Henry Aaron's Dream

Henry Aaron's Dream

by Matt Tavares


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Matt Tavares hits one out of the park with this powerful tale of a kid from the segregated South who would become baseball's home-run king.

Before he was Hammerin' Hank, Henry Aaron was a young boy growing up in Mobile, Alabama, with what seemed like a foolhardy dream: to be a big-league baseball player. He didn't have a bat. He didn't have a ball. And there wasn't a single black ball player in the major leagues. But none of this could stop Henry Aaron. In a captivating biography of Henry Aaron's young life — from his sandlot days through his time in the Negro Leagues to the day he played his first spring training game for the Braves — Matt Tavares offers an inspiring homage to one of baseball's all-time greats.
Back matter includes an author’s note, Henry Aaron’s career statistics, and a bibliography.

Product Details

ISBN-13: 9780763676544
Publisher: Candlewick Press
Publication date: 02/10/2015
Series: Candlewick Biographies Series
Edition description: Reissue
Pages: 48
Sales rank: 330,004
Product dimensions: 5.90(w) x 8.80(h) x 0.30(d)
Lexile: AD920L (what's this?)
Age Range: 8 - 12 Years

About the Author

"When I set out to write about Henry Aaron, I expected to focus on his historic quest to break Major League Baseball’s all-time home-run record. But in researching his life, I found that the most fascinating part of Henry Aaron’s story took place before he ever set foot on a big-league baseball field — back when he was a skinny kid who held his bat the wrong way; but who never gave up his dream, even when it seemed impossible."

Matt Tavares lives in Ogunquit, Maine.

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Henry Aaron's Dream 3.3 out of 5 based on 0 ratings. 3 reviews.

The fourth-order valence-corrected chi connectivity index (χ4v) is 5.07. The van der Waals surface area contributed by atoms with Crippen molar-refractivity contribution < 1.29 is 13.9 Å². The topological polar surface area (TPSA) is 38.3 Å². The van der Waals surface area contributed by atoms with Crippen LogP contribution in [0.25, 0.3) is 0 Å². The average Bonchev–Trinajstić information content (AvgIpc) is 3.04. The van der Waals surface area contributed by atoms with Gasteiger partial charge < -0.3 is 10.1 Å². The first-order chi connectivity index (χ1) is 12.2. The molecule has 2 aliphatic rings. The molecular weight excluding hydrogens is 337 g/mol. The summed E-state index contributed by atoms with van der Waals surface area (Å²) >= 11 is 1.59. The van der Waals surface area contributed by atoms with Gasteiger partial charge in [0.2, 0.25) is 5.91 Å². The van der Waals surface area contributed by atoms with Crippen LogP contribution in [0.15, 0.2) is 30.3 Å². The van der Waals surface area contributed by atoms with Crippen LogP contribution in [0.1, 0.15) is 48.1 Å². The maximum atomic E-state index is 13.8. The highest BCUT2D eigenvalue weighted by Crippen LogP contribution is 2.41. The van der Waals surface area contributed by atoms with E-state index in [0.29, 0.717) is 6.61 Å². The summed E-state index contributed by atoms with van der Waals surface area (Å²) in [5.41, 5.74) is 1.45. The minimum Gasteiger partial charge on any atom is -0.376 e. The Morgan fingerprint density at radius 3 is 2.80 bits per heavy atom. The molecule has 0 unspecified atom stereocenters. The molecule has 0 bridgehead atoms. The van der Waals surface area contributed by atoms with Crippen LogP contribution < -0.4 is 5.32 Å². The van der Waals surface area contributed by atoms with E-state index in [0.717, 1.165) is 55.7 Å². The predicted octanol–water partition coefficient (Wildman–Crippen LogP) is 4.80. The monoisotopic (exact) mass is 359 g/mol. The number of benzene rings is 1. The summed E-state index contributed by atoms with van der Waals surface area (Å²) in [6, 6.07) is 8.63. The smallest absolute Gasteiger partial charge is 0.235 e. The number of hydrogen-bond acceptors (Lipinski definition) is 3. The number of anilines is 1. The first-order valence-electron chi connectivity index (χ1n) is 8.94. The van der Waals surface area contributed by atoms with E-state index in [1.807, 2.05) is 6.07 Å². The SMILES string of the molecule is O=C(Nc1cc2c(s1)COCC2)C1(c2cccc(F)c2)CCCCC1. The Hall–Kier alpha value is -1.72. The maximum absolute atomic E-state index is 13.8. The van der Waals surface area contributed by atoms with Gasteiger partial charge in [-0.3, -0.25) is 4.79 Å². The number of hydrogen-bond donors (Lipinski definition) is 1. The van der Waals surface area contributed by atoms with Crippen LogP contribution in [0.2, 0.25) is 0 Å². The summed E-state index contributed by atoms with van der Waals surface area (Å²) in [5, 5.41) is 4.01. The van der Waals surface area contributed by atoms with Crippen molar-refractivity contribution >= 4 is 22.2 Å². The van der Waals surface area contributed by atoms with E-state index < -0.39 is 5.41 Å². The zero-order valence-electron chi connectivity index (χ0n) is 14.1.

nbmars on LibraryThing More than 1 year ago
Growing up in Mobile, Alabama in the 1940's, Henry Aaron wanted to be a big-league baseball player. He didn't even have a bat or a baseball; just his dreams. But his father told him "Ain't no colored ballplayers." The baseball diamonds in town all had signs that said WHITE ONLY. But when Henry was twelve, a single park opened up that said COLORED ONLY, and Henry found a new home away from home. In 1947, when Henry was thirteen, Jackie Robinson crossed the major league baseball color line, and Henry's whole world changed. Now he knew anything was possible. Henry first played in minors, and it wasn't easy because of the prejudice he encountered. But he just kept thinking of Jackie Robinson and persevered. In 1954 his dream finally came true with the Milwaukee Braves, ironically, in a game against Jackie Robinson! This is an inspiring and exciting story with vibrant, realistic illustrations. At the back of the book, the author has included the yearly statistics for Aaron's major league baseball career.
nycalison More than 1 year ago
I had to read this book for a class and thought that it was informative without being boring, and really captured Hank's struggle in an age appropriate way :)
Anonymous More than 1 year ago